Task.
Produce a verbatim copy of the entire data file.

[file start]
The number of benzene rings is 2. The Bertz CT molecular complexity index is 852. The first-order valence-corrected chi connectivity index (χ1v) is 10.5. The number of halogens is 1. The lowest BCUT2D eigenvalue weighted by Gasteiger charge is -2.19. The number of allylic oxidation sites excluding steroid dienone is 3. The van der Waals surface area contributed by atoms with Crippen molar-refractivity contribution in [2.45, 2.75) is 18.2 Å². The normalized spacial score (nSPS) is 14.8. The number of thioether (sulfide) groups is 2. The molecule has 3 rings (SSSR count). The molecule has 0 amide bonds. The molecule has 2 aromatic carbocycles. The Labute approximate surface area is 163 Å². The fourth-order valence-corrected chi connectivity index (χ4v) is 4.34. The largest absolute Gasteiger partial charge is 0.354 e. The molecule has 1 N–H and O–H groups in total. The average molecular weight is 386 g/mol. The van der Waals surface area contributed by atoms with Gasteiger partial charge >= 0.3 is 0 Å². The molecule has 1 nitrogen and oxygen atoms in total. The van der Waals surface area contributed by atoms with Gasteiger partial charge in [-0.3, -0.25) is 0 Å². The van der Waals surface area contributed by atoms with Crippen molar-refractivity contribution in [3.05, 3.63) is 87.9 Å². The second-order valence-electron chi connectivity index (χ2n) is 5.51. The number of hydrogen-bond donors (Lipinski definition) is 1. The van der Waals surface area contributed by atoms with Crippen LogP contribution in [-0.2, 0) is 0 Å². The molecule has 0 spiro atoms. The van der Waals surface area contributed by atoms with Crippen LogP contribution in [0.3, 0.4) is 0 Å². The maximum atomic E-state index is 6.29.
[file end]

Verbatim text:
The number of benzene rings is 2. The Bertz CT molecular complexity index is 852. The first-order valence-corrected chi connectivity index (χ1v) is 10.5. The number of halogens is 1. The lowest BCUT2D eigenvalue weighted by Gasteiger charge is -2.19. The number of allylic oxidation sites excluding steroid dienone is 3. The van der Waals surface area contributed by atoms with Crippen molar-refractivity contribution in [2.45, 2.75) is 18.2 Å². The normalized spacial score (nSPS) is 14.8. The number of thioether (sulfide) groups is 2. The molecule has 3 rings (SSSR count). The molecule has 0 amide bonds. The molecule has 2 aromatic carbocycles. The Labute approximate surface area is 163 Å². The fourth-order valence-corrected chi connectivity index (χ4v) is 4.34. The largest absolute Gasteiger partial charge is 0.354 e. The molecule has 1 N–H and O–H groups in total. The average molecular weight is 386 g/mol. The van der Waals surface area contributed by atoms with Gasteiger partial charge >= 0.3 is 0 Å². The molecule has 1 nitrogen and oxygen atoms in total. The van der Waals surface area contributed by atoms with Gasteiger partial charge in [-0.3, -0.25) is 0 Å². The van der Waals surface area contributed by atoms with Crippen molar-refractivity contribution in [3.05, 3.63) is 87.9 Å². The second-order valence-electron chi connectivity index (χ2n) is 5.51. The number of hydrogen-bond donors (Lipinski definition) is 1. The van der Waals surface area contributed by atoms with Crippen LogP contribution in [-0.2, 0) is 0 Å². The molecule has 0 spiro atoms. The van der Waals surface area contributed by atoms with Crippen LogP contribution in [0.3, 0.4) is 0 Å². The maximum atomic E-state index is 6.29.